Leave it to Ryan Murphy to gather all of America’a most infamous serial killers in one room, days before Halloween. In Wednesday’s American Horror Story: Hotel, the first of the series’ traditional two-part Halloween episode, “Devil’s Night,” (spoiler alert) we saw Jeffrey Dahmer (Seth Gabel), John Wayne Gacy (John Carroll Lynch), Richard Ramirez (Anthony Ruivivar) and the H.H. Holmes-inspired Mr. March (Evan Peters) sit down to dinner with Detective John Lowe (Wes Bentley). But the real guest of honor, and most terrifying part of the episode, was Lily Rabe‘s Aileen Wuornos.
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Whatever camp catastrophe Ryan Murphy manages to conjure by the end of American Horror Story: Hotel, we will happily return for a terribly-wigged John Travolta, come February’s American Crime Story: The People v. O.J. Simpson. At long last, its teasers have finally grown a face, and our chills are thoroughly multiplying.
We know all the seasons of American Horror Story are connected and that Hotel will definitely connect with Murder House. Christine Estabrook’s realtor Marcy, from the first season, has already showed up, and there’s a strong theory that Hotel will bring back Elisabeth Short, aka the Black Dahlia, before she was brutally murdered in Season 1. But those aren’t the only connections to Murder House. Based on new evidence and clues, the biggest connection of all may come from Lady Gaga’s Countess, who also may explain one of the series’ scariest monsters.
Now situated at the cavernously bonkers Hotel Cortez, American Horror Story may one day run out of spooky locations with which to set its assured future. Series star Evan Peters however, following his “Chutes and Ladders” debut last night, puts in another vote to take Ryan Murphy’s horror vision to the terrors of outer space, and we’re inclined to agree.
Ryan Murphy’s particular brand of popped-out genre camp can be found all over TV these days, from Scream Queens to American Horror Story: Hotel, but the truest Horror of all lies in the alternate reality we narrowly avoided. Come, gentle reader, as we imagine the nightmare hellscape in which the creator of Glee had succeeded in his attempt to bring Orange is the New Black to the small screen.
If you thought Wednesday’s shocking premiere of American Horror Story: Hotel was scary, undoubtedly the series’ most gruesome episode yet, be warned – the rest of the season is bound to get even more terrifying. We know this not only because co-creator Brad Falchuk confirmed Hotel will be the darkest season yet (and that means dark, considering Asylum), but because AHS is always based on real incidents and people. If we look no further than the real-life location Season 5's Hotel Cortez was inspired by we’ll discover just how many horrors are likely on the way.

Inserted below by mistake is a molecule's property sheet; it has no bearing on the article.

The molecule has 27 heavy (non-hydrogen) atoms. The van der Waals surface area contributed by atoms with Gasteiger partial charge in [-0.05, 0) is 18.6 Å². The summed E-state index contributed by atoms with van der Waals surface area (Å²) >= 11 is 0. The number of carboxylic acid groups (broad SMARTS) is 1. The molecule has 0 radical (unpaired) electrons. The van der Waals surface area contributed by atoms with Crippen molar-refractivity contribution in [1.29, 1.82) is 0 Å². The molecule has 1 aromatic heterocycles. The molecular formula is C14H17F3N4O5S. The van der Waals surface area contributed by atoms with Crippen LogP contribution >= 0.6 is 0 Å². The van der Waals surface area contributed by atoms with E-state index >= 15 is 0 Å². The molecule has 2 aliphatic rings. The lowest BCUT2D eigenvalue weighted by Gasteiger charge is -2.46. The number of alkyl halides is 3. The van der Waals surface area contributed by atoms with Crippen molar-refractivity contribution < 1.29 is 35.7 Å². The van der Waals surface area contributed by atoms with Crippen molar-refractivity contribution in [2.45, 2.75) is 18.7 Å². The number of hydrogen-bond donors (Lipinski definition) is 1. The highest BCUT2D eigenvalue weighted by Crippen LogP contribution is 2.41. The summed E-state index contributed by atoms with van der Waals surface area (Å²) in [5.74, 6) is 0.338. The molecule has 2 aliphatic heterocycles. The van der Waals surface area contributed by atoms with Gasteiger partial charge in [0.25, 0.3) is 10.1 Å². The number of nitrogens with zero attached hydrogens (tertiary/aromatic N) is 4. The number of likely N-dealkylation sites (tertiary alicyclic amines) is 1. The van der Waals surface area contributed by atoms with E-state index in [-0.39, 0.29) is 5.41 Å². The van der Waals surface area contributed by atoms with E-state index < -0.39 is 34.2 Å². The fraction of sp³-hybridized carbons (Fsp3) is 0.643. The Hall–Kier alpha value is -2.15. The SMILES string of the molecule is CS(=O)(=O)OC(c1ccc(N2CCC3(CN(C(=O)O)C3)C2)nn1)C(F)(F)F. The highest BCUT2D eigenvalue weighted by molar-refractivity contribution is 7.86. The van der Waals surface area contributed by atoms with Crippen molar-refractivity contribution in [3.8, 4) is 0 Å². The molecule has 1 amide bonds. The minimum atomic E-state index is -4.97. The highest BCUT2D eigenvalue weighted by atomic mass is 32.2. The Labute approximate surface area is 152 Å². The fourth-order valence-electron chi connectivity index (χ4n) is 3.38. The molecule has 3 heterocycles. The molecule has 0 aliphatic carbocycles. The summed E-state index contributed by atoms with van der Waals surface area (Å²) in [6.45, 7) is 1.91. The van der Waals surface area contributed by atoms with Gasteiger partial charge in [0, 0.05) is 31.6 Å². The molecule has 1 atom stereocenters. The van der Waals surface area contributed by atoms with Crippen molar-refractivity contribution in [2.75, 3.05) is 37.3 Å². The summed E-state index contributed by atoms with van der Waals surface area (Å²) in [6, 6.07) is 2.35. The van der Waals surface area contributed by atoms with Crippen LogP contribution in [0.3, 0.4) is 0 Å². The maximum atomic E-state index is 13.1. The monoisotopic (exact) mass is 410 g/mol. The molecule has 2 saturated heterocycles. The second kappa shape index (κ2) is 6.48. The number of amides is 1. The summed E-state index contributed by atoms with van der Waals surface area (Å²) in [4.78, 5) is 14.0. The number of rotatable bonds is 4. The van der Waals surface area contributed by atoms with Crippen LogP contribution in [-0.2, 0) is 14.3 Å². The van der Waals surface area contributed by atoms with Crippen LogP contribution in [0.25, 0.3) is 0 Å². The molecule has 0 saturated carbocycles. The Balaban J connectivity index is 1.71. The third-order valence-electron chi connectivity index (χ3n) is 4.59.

FX’s 2016 American Crime Story gave us a first look at The People v. O.J. Simpson without any look at all, before shifting focus to the back of its talented cast’s heads. Now, promotion goes to the dogs, but there’s a reason behind the cuddly pooch at the center of our latest American Crime Story Sneak Peek.
American Horror Story has subjected its fans to some of the most grotesque forms of violence. From high school shootings in Murder House, shock therapy torture in Asylum, bleach enemas and acid attacks in Coven and leg amputations in Freak Show, Ryan Murphy has shown it all, at least before Hotel premiered.
FX and Ryan Murphy’s American Horror Story may reinvent itself each year, but did you know that each season shares at least some major connection? Or that major alum from The Walking Dead and Nine Inch Nails have worked behind the scenes? Lock your doors, and hide under the bed, the 26th episode of ‘You Think You Know TV?’ visits the Murder House for some frightful facts of FX’s American Horror Story!
American Horror Story: Hotel, which premieres on Wednesday, turns the fear and shock factors up to maximum velocity. Season 5 is set in the titular Hotel Cortez, an ornate downtown Los Angeles hotel embellished with golden Art Deco architecture. But it’s the hotel’s hypnotic patterned carpeting – nothing less than a direct allusion to The Shining – shadowy corners and vacant lobby that assure us the darkest of things can, and will, happen in the most beautiful of places.